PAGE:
Purpose: Several studies suggest that hypoxia of the bladder wall contributes to bladder dysfunction but the exact relation between bladder function and blood oxygen saturation, a surrogate marker for hypoxia, is not known. We determined bladder wall blood oxygen saturation in vivo in an animal model of bladder outlet obstruction to establish the exact relation between blood oxygen saturation and bladder function. Materials and Methods: In 8 sham operated and 8 urethrally obstructed guinea pigs we measured blood oxygen saturation of the bladder wall by differential path length spectroscopy before surgery and 8 weeks postoperatively. Urodynamic investigations performed during the whole 8-week period provided data on bladder function. Results: Before surgery and 8 weeks after sham surgery blood oxygen saturation in the bladder wall was between 88% and 95% during filling. It decreased during voiding and returned to greater than 90% within 30 seconds. Eight weeks after obstruction saturation was significantly lower than in the sham operated group during filling and voiding. The decrease was positively related to bladder pressure during filling and voiding, and was more pronounced when overactivity was present. Local bladder contractions occurred without a measurable increase in bladder pressure but were associated with a decrease in saturation. Conclusions: A normal bladder maintains a high oxygen saturation level during filling. Bladder obstruction compromises this ability, especially when it involves overactivity. Local bladder contractions without a measurable increase in bladder pressure were associated with a decrease in blood saturation. © 2011 American Urological Association Education and Research, Inc.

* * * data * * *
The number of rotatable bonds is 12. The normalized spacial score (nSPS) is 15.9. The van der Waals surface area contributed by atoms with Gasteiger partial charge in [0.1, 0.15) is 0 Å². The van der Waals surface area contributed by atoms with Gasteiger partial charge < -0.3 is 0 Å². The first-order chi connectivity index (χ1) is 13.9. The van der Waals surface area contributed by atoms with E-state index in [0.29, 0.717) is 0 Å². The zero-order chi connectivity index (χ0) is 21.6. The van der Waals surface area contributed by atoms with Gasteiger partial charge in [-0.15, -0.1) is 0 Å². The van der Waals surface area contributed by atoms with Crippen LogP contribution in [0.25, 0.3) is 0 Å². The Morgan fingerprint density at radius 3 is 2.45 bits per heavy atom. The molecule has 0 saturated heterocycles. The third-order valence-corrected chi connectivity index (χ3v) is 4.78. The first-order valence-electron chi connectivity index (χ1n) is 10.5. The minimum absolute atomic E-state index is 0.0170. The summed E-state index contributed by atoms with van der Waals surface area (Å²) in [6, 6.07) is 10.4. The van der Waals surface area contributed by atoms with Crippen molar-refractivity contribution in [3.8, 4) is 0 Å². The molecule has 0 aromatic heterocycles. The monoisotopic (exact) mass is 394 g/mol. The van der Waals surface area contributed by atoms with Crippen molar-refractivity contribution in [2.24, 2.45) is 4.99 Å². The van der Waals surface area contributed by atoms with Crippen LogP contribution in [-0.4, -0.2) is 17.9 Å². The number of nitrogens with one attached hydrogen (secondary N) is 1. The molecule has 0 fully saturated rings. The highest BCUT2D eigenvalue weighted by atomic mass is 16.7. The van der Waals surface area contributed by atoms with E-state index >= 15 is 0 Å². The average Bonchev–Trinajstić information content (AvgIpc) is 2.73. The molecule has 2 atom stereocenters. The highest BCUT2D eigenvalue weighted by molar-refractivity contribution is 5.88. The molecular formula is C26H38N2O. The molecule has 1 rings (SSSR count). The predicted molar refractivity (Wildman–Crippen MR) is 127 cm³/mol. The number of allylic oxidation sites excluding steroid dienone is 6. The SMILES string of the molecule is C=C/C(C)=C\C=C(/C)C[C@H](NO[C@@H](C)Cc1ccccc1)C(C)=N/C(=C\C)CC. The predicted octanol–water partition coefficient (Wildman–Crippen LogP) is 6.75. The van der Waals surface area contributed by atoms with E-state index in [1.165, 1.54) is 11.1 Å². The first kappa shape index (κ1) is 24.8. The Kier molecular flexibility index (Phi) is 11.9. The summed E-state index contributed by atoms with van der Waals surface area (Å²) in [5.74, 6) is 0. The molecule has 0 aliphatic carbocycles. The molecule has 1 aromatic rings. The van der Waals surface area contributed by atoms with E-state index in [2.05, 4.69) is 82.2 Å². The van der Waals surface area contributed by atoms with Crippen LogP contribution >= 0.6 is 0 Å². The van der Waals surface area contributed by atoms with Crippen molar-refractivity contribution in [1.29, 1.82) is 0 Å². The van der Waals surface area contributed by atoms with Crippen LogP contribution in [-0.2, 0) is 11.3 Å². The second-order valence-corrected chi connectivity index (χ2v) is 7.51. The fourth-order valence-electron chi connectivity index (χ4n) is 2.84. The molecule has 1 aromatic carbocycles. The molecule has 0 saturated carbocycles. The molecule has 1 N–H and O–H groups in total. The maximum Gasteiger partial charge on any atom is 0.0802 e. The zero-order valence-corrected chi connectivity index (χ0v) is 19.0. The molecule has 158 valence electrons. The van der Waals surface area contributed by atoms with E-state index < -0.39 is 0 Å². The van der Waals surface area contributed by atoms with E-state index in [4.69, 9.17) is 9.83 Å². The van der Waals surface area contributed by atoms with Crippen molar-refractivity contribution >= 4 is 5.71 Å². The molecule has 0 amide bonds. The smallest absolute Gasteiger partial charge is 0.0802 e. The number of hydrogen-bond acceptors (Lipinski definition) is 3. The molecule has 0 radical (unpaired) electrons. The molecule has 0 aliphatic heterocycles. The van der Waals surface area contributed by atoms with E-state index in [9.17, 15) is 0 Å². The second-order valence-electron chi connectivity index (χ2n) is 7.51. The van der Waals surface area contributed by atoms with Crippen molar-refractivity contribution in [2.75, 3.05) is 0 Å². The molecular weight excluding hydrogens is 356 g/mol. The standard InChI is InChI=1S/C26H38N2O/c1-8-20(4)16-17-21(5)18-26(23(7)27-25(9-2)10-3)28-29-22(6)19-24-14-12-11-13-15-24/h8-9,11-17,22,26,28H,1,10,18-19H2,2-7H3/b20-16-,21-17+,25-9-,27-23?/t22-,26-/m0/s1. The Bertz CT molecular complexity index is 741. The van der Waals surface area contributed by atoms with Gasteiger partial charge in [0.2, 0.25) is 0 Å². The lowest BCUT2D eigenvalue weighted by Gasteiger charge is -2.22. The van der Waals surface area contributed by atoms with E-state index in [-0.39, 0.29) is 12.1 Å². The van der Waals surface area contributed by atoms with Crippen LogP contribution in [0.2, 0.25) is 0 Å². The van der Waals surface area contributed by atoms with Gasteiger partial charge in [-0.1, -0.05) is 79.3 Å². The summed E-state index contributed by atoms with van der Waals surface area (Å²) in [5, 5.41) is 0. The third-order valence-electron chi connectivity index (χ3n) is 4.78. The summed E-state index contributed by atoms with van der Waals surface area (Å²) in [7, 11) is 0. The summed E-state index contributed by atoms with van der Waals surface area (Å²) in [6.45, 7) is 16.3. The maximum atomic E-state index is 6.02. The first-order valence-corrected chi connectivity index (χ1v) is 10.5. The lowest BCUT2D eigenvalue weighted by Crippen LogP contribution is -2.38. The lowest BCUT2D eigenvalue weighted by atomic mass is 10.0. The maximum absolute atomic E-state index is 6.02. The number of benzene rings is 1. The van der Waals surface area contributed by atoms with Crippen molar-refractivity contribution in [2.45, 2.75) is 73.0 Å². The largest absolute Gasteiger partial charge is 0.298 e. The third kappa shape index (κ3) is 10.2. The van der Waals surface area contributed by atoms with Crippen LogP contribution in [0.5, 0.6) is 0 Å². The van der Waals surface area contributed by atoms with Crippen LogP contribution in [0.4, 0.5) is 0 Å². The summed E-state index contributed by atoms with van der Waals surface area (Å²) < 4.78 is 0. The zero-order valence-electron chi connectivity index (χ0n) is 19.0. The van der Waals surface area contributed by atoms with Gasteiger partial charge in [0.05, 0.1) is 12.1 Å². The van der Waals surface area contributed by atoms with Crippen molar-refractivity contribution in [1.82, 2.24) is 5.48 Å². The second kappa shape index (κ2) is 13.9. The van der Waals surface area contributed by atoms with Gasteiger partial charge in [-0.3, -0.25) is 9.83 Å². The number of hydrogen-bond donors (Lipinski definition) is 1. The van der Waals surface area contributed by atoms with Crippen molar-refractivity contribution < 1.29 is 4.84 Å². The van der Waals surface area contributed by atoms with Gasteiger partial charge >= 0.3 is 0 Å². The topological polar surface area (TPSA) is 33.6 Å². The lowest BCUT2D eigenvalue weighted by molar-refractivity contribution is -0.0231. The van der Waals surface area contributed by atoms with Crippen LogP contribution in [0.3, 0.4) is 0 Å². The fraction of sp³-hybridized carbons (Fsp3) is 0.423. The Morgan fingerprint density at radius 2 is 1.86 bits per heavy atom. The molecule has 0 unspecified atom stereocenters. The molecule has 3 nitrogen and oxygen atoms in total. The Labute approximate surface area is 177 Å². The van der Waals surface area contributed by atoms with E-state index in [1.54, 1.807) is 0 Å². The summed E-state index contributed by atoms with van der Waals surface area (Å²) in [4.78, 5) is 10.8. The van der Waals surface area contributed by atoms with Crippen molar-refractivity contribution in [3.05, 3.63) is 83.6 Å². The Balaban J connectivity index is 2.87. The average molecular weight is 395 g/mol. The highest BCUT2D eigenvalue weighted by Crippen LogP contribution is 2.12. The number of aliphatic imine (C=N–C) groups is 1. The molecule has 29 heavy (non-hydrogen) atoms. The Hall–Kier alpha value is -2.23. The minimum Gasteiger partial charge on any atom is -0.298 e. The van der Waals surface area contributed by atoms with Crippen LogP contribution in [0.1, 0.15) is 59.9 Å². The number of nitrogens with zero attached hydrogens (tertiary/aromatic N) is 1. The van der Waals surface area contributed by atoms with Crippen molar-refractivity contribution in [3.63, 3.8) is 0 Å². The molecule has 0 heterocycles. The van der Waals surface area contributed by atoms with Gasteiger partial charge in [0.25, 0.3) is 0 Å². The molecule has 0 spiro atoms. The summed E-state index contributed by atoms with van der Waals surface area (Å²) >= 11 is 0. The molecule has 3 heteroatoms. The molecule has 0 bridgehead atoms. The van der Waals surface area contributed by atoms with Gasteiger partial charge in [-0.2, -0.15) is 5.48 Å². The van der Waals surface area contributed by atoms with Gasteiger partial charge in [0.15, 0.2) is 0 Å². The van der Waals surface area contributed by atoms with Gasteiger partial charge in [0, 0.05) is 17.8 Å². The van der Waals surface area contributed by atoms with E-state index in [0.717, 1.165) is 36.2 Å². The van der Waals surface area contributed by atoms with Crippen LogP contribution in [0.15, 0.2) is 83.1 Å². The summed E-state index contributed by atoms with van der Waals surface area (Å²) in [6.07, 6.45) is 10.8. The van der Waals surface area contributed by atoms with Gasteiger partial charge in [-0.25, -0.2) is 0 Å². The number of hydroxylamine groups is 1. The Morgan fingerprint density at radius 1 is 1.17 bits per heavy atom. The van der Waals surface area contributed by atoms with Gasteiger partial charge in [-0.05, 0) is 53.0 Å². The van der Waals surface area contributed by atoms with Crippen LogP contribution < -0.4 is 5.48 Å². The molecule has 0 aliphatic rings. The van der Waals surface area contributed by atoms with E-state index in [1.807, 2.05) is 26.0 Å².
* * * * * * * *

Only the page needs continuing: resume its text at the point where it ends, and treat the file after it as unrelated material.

Van Leeuwen-Van Zaane F.,Center for Optical Diagnostics and Therapy | Gamm U.A.,Center for Optical Diagnostics and Therapy | Van Driel P.B.A.A.,Leiden University | Snoeks T.J.,Leiden University | And 6 more authors.
Journal of Biomedical Optics | Year: 2014

Quantification of fluorescence in vivo is complicated by the influence of tissue optical properties on the collected fluorescence signal. When tissue optical properties in the measurement volume are quantified, one can obtain the intrinsic fluorescence, which equals the product of fluorophore absorption coefficient and quantum yield. We applied this method to in vivo single-fiber fluorescence spectroscopy measurements on mouse tongue, skin, liver, and oral squamous cell carcinoma, where we detected intrinsic fluorescence spectra of the photosensitizers chlorin e6 and Bremachlorin at t = [3; 4.5; 6; 24; 48] h incubation time. We observed a tissue-dependent maximum of 35% variation in the total correction factor over the visible wavelength range. Significant differences in spectral shape over time between sensitizers were observed. Although the wavelength position of the fluorescence intensity maximum for ce6 shifted to the red, Bremachlorin showed a blue shift. Furthermore, the Bremachlorin peak appeared to be broader than the ce6 fluorescence peak. Intrinsic fluorescence intensity, which can be related to photosensitizer concentration, was decreasing for all time points but showed significantly more Bremachlorin present compared to ce6 at long incubation times. Results from this study can be used to define an optimal treatment protocol for Bremachlorin-based photodynamic therapy. © 2014 Society of Photo-Optical Instrumentation Engineers.